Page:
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Calif. church ‘follows the directions’ in evangelism

HIGHLAND, Calif. (BP)–At least 200 people have been baptized each year at Immanuel Baptist Church in Highland, Calif., since 1979.

An emphasis on evangelism has characterized the church since Rob Zinn was called as pastor in 1977, when attendance averaged 180 in church and 150 in Sunday School. Today, about 3,000 people attend the two Sunday morning services; approximately 2,000 participate in Sunday school.

“We teach our people to win people to the Lord,” Zinn said. “We do [the] FAITH [evangelism strategy]; we try to follow lifestyle evangelism, and we each always have at least one outside ministry unconnected to church.

“That’s where we go after [unbelievers]. Evangelism isn’t that rough. People just don’t do it. One of the problems we’re facing with our culture is we have too many churches saying ‘Y’all come’ and the New Testament says, ‘As you are going.’

“We keep looking for new concepts,” Zinn added. “There’s nothing wrong with the old concepts –- if we just practice them. Here’s my bottom line: When all else fails, follow the directions.”

Immanuel Highland was Stop No. 50 on SBC President Bobby Welch’s bus tour of Southern Baptist churches across the nation, underscoring the cause of evangelism in kicking off “The Everyone Can Kingdom Challenge for Evangelism” campaign which has the goal of “Witness, Win and Baptize … ONE MILLION!” in one year.

“I have a 16-year-old girl [in the church] who by her own testimony was having problems at home with her mother,” Zinn said. “No one was going to church, and she was fighting with her mother. One of her friends invited her to church. She came here [for] two weeks and got saved. Her mother immediately noticed the change -– but still didn’t come to the baptism. That’s how bad things were at home.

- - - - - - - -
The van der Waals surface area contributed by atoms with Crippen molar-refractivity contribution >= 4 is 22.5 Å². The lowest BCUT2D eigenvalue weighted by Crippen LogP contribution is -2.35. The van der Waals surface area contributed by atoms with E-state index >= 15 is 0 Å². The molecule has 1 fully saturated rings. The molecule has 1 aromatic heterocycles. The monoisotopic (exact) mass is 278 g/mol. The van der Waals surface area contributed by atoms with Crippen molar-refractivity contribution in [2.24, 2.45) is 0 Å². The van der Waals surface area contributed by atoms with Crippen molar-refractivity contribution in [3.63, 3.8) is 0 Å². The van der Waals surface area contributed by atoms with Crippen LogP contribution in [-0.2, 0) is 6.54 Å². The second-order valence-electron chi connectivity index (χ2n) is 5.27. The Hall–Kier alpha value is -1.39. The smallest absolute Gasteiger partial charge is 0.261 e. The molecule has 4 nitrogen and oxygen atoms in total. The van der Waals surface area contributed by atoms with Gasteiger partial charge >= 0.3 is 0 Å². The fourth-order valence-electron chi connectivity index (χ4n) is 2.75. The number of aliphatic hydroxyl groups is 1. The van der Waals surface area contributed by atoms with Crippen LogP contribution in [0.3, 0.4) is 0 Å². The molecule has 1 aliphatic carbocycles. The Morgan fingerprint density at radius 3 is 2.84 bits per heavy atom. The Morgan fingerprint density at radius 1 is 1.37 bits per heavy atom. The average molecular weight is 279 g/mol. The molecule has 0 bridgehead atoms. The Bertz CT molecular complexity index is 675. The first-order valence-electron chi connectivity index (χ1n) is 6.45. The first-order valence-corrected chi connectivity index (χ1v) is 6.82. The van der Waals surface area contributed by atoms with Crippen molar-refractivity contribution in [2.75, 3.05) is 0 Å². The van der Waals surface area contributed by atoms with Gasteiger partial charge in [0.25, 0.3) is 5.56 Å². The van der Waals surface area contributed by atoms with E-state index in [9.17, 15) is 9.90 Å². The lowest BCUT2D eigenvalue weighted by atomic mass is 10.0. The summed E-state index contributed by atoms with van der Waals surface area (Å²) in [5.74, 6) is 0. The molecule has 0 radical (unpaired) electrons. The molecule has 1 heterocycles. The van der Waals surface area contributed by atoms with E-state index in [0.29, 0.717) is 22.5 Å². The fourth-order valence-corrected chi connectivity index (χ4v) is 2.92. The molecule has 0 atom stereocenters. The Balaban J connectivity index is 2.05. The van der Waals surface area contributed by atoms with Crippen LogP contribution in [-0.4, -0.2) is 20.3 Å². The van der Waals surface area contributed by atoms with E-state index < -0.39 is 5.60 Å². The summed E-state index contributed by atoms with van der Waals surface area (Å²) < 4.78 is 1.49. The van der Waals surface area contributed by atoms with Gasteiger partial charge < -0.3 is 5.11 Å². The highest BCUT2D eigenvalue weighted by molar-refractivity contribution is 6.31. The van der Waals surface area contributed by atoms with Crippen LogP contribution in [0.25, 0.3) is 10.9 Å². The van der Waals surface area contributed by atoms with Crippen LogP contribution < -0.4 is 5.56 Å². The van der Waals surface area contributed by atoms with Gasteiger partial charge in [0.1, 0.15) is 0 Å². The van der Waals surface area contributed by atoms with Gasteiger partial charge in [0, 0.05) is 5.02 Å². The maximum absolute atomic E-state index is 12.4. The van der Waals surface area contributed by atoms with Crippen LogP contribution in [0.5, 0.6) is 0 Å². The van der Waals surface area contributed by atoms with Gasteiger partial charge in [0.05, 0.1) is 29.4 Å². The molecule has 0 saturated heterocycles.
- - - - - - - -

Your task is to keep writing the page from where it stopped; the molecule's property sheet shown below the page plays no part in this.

“Three weeks after she was saved, this young girl joined FAITH,” Zinn added. “First thing she said was, ‘Let’s go visit my friend…. She’s as excited as can be. In three weeks she’s already seen three people come to Christ –- including her best friend.

“Another guy went out two weeks ago and led his dad to Jesus, so he’s pretty excited. It’s kind of like that … all the time around here.”

With the congregation growing, leaders must confront space problems, Zinn said.

“I’ve been a pastor for 28 years and in a building program for 26,” Zinn said. “It was a major challenge to move to where we are, from 2 acres to 40 acres, and now we’re filling that up.

“Our city is growing; our area is growing. Everywhere you turn where we live, houses are going up. The challenge is reaching the people who come to this area. The freeways are more congested; time is more of an issue. And the bigger you grow, the longer it takes to park. There’s always change, just to make it easy for people to get in. Trust me: We’re not bored here.”

Another challenge is staying ahead of the need to develop new leaders, Zinn said.

“The mindset is, ‘You’re so big you don’t need me’ but the reality is, the bigger you get the more [leaders] you need.”

Immanuel’s evangelistic emphasis extends beyond the nation’s borders. Its total missions giving is 27 percent and 10 percent is specifically designated to the Cooperative Program. Other areas of support: California Baptist University, Golden Gate Baptist Theological Seminary, Inland Empire Baptist Association, local missions groups and partnerships with Southern Baptists in Latvia, Oman, Mexico and the Eastern Europe Bible School. Short-term missions trips include Romania, New York and Cambodia.

“My feeling is, if more of my people go on missions, they’ll give [more] to missions,” Zinn said. “We’re putting a total of $800,000 this year into missions, and that starts with no less –- ever –- than 10 percent to the Cooperative Program. I believe in the Cooperative Program because I believe we can do far more together than we can by ourselves. I believe we have an obligation as a local church to do our part to fund our 10,000 Southern Baptist missionaries.

“I’m struggling with churches that can’t see the big picture. The bottom line is, nobody can do better by themselves than we can do together.”

Zinn said he sees himself in a multifaceted role as pastor of a large church.

“I remind myself and my church that this isn’t my church. It’s Jesus’ church,” the pastor said. “I’m not a CEO but a servant. I think I have to be the leader, the visionary, the pastor. My job is to love my sheep and my flock, and feed them.

“I spend a lot of time trying to lead the people God has given me to shepherd,” Zinn added. “I believe the pastor’s role is a servant leader. If I serve my people, they will follow.”